Additionally, Eagle County School District is developing residential property in Edwards, creating the 37-rental unit building near Battle Mountain High School. The units are under construction and slated to open in a year, Qualman said. The complex will have 19 one-bedroom units, 11 two-bedroom units and seven three-bedroom units, with rent that is always capped at 30% of the base salary of a new teacher, which is $47,160.
Rent for a one-bedroom in the district property will total about $1,150 per month including utilities.
The rental property won’t cost taxpayers anything, Qualman said, as the district filed for certificates of participation and put up its own property for collateral. The certificates of participation act like a mortgage payment with rent payments covering the costs.
Without more affordable housing in Eagle County, Qualman worries the district will continue struggling to fill critical staff openings, which amplifies the stress of each school day.
“All that work still needs to get done,” he said, “so the classes still need to get taught, the lunches need to get served and the schools need to be cleaned. So the people who stick with the organization are the ones who pick up that slack. So class sizes get bigger, lunch lines get longer, schools may not be as clean as we want them to be. So there’s huge ripple effects. (It) makes everybody in the system tired, frustrated.”
Eagle County School District pays its teachers a base salary that is among the most competitive in the state. Still, Qualman sees low teacher pay statewide as the fundamental problem.
“At the root of it is inadequate pay,” he said. “Yes, our housing market here has been traditionally high, but we’re also one of the lowest paying states in the nation. So until Colorado fixes its funding model, this is going to be a constant problem.”
Making sacrifices no matter where you live — whether in an apartment, a house or a van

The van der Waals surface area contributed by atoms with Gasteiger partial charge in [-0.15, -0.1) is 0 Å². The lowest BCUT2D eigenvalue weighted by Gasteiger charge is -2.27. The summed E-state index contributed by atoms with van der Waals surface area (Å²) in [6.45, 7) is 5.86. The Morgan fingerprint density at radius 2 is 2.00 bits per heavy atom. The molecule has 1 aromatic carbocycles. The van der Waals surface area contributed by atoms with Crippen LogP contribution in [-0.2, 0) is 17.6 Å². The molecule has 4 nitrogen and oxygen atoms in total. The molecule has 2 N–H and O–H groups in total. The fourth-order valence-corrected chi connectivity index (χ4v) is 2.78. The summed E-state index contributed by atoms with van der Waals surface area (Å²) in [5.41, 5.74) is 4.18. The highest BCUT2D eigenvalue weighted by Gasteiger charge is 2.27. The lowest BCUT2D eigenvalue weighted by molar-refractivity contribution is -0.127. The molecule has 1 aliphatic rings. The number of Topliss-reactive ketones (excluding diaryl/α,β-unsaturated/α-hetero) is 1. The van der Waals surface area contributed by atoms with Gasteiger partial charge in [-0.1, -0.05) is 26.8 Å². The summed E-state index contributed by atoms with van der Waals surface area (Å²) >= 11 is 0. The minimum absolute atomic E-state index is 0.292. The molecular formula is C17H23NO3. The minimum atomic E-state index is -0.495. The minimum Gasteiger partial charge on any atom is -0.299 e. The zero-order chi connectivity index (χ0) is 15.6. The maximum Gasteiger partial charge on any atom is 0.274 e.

Trommater, who says hunting for housing in Eagle County hinges on both sacrifice and luck, made an impulsive dash to slide into his apartment in Gypsum once he saw it posted in classified ads a few weeks ago. He spotted the ad during one of his first days as a full-time teacher for the district while preparing for students to return for classes: a one-bedroom apartment for $1,400 a month, including rent, utilities, internet and DirecTV.
Timing was the element of luck for Trommater, who had been temporarily staying at a dumpy local motel.
The downside? Space — or lack thereof. The educator describes his new home as “comically small.”
“The sacrifice I had to make was of course the smaller place, but so many people have to make worse sacrifices,” said Trommater, who teaches at Eagle Valley Middle School. “They have to get roommates. They have to live far away.”
His new home is a secluded apartment inside the house where his landlord lives and is a 5-minute drive from school and a 10-minute walk from the Eagle River.
The apartment is particularly affordable for Trommater, who earns $47,160 as a first-year teacher and has only himself to care for. He was determined to make housing work in Eagle County after he landed the job a little more than three weeks ago.
He’s on a waitlist for income-restricted apartments that would guarantee him a more spacious place, but he’s content in his cozy apartment where he can soak in sunsets from his bedroom window and peer out at the panoramic views of beauty that is hard for him to put into words. He knows other places across Gypsum and Eagle County with the same kind of commanding views come with a much steeper cost.
“It’s very expensive,” Trommater said. “So if you’re coming out here thinking you’re just going to waltz in and get something awesome for you and your family, no way.”
Karen Kolibaba, president of the Eagle County Education Association and a fifth-grade teacher at Red Hill Elementary School in Gypsum, also hit a stroke of luck in nailing down an affordable place to live.
Kolibaba, who lives alone, moved to Gypsum after teaching for Douglas County School District for 11 years. She eventually sold her home in Denver for a significant profit. Her parents bought her Gypsum home and first rented to her, and she has owned half the home for the past five years.
The educator, who has taught in Eagle County School District for eight years, knows many of her colleagues scrape by to cover their expenses, sometimes picking up second and even third jobs. A pair of educators early in their teaching careers in her district live together in a van, moving around and making arrangements to shower at various stops.
Kolibaba, 43, acknowledged the Eagle County district pays teachers well compared to many other Colorado districts, but in places like Summit County and the Roaring Fork Valley, base teacher salaries are $50,000. Some new teachers may be lured to the districts where they can earn more, she said.
Housing can be just as hard to come by for more seasoned teachers in Eagle, she noted, with the lack of affordable homes reaching “a crisis” and one that her district can’t solve on its own.
“When it comes down to it, the biggest issue is how Colorado funds education,” Kolibaba said. “That goes beyond what Eagle County can do.”
Staff writer Jason Blevins contributed to this report.